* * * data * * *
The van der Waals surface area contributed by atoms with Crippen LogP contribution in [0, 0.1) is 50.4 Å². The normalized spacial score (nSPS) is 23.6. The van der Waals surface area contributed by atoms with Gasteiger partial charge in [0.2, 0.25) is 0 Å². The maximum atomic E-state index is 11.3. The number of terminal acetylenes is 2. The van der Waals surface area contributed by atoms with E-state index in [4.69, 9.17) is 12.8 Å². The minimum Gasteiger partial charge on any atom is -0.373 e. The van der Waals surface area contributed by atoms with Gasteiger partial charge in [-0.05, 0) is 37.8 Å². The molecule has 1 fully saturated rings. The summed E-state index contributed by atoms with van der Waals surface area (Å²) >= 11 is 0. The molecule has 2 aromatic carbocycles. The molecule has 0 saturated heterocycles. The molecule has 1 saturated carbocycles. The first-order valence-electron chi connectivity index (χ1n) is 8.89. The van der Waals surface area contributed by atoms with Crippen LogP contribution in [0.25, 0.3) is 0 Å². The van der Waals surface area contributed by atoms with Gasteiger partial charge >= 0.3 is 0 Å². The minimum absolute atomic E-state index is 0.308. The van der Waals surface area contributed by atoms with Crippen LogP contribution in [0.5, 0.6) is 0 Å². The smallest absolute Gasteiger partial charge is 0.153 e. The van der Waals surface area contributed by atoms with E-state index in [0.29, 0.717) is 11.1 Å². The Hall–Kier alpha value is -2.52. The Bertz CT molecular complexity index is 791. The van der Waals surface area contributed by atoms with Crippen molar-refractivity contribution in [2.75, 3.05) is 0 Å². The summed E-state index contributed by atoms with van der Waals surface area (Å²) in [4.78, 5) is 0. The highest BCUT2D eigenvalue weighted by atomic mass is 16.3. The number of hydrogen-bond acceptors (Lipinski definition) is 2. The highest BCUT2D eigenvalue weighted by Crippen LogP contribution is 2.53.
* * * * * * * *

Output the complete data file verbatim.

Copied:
The van der Waals surface area contributed by atoms with Crippen LogP contribution in [0, 0.1) is 50.4 Å². The normalized spacial score (nSPS) is 23.6. The van der Waals surface area contributed by atoms with Gasteiger partial charge in [0.2, 0.25) is 0 Å². The maximum atomic E-state index is 11.3. The number of terminal acetylenes is 2. The van der Waals surface area contributed by atoms with E-state index in [4.69, 9.17) is 12.8 Å². The minimum Gasteiger partial charge on any atom is -0.373 e. The van der Waals surface area contributed by atoms with Gasteiger partial charge in [-0.05, 0) is 37.8 Å². The molecule has 1 fully saturated rings. The summed E-state index contributed by atoms with van der Waals surface area (Å²) >= 11 is 0. The molecule has 2 aromatic carbocycles. The molecule has 0 saturated heterocycles. The molecule has 1 saturated carbocycles. The first-order valence-electron chi connectivity index (χ1n) is 8.89. The van der Waals surface area contributed by atoms with Crippen LogP contribution in [0.25, 0.3) is 0 Å². The van der Waals surface area contributed by atoms with Gasteiger partial charge >= 0.3 is 0 Å². The minimum absolute atomic E-state index is 0.308. The van der Waals surface area contributed by atoms with Crippen LogP contribution in [0.5, 0.6) is 0 Å². The smallest absolute Gasteiger partial charge is 0.153 e. The van der Waals surface area contributed by atoms with E-state index in [0.29, 0.717) is 11.1 Å². The Hall–Kier alpha value is -2.52. The Bertz CT molecular complexity index is 791. The van der Waals surface area contributed by atoms with Crippen molar-refractivity contribution in [2.75, 3.05) is 0 Å². The summed E-state index contributed by atoms with van der Waals surface area (Å²) in [4.78, 5) is 0. The highest BCUT2D eigenvalue weighted by atomic mass is 16.3. The number of hydrogen-bond acceptors (Lipinski definition) is 2. The highest BCUT2D eigenvalue weighted by Crippen LogP contribution is 2.53.